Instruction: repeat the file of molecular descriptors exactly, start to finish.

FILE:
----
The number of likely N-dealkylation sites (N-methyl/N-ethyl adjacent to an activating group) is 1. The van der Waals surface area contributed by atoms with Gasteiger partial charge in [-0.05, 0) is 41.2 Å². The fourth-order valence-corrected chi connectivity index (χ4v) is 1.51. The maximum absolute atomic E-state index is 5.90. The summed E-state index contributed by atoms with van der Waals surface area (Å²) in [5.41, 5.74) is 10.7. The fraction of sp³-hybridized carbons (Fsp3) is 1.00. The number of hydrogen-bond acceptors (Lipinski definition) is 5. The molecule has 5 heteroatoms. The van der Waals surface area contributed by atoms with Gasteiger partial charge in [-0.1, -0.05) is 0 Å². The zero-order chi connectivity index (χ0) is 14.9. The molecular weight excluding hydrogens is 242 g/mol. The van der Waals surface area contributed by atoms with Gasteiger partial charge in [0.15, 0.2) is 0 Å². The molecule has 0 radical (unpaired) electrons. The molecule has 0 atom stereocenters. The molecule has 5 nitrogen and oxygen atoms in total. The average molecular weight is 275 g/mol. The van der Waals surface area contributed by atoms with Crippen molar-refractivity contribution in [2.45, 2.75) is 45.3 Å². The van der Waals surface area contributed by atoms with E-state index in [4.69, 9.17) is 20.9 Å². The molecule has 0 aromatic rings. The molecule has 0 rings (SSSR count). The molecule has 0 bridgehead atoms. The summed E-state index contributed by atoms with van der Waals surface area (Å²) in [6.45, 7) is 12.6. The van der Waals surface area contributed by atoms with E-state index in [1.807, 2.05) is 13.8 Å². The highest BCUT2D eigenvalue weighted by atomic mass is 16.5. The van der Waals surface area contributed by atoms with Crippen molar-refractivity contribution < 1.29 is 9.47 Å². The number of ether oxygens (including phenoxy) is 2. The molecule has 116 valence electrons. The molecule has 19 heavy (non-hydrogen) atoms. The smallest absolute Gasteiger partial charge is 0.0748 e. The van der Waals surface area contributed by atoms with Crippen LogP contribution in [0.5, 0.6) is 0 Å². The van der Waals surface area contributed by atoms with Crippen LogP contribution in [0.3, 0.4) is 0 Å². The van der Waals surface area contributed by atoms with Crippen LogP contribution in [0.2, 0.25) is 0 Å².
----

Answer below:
The number of likely N-dealkylation sites (N-methyl/N-ethyl adjacent to an activating group) is 1. The van der Waals surface area contributed by atoms with Gasteiger partial charge in [-0.05, 0) is 41.2 Å². The fourth-order valence-corrected chi connectivity index (χ4v) is 1.51. The maximum absolute atomic E-state index is 5.90. The summed E-state index contributed by atoms with van der Waals surface area (Å²) in [5.41, 5.74) is 10.7. The fraction of sp³-hybridized carbons (Fsp3) is 1.00. The number of hydrogen-bond acceptors (Lipinski definition) is 5. The molecule has 5 heteroatoms. The van der Waals surface area contributed by atoms with Gasteiger partial charge in [-0.1, -0.05) is 0 Å². The zero-order chi connectivity index (χ0) is 14.9. The molecular weight excluding hydrogens is 242 g/mol. The van der Waals surface area contributed by atoms with Gasteiger partial charge in [0.15, 0.2) is 0 Å². The molecule has 0 radical (unpaired) electrons. The molecule has 0 atom stereocenters. The molecule has 5 nitrogen and oxygen atoms in total. The average molecular weight is 275 g/mol. The van der Waals surface area contributed by atoms with Crippen molar-refractivity contribution in [2.45, 2.75) is 45.3 Å². The van der Waals surface area contributed by atoms with E-state index in [4.69, 9.17) is 20.9 Å². The molecule has 0 aromatic rings. The molecule has 0 rings (SSSR count). The molecule has 0 bridgehead atoms. The summed E-state index contributed by atoms with van der Waals surface area (Å²) in [6.45, 7) is 12.6. The van der Waals surface area contributed by atoms with E-state index in [1.807, 2.05) is 13.8 Å². The highest BCUT2D eigenvalue weighted by atomic mass is 16.5. The van der Waals surface area contributed by atoms with Crippen molar-refractivity contribution < 1.29 is 9.47 Å². The number of ether oxygens (including phenoxy) is 2. The molecule has 116 valence electrons. The molecule has 19 heavy (non-hydrogen) atoms. The smallest absolute Gasteiger partial charge is 0.0748 e. The van der Waals surface area contributed by atoms with Crippen LogP contribution in [0.5, 0.6) is 0 Å². The van der Waals surface area contributed by atoms with Crippen LogP contribution in [0.3, 0.4) is 0 Å². The van der Waals surface area contributed by atoms with Crippen LogP contribution in [0.2, 0.25) is 0 Å².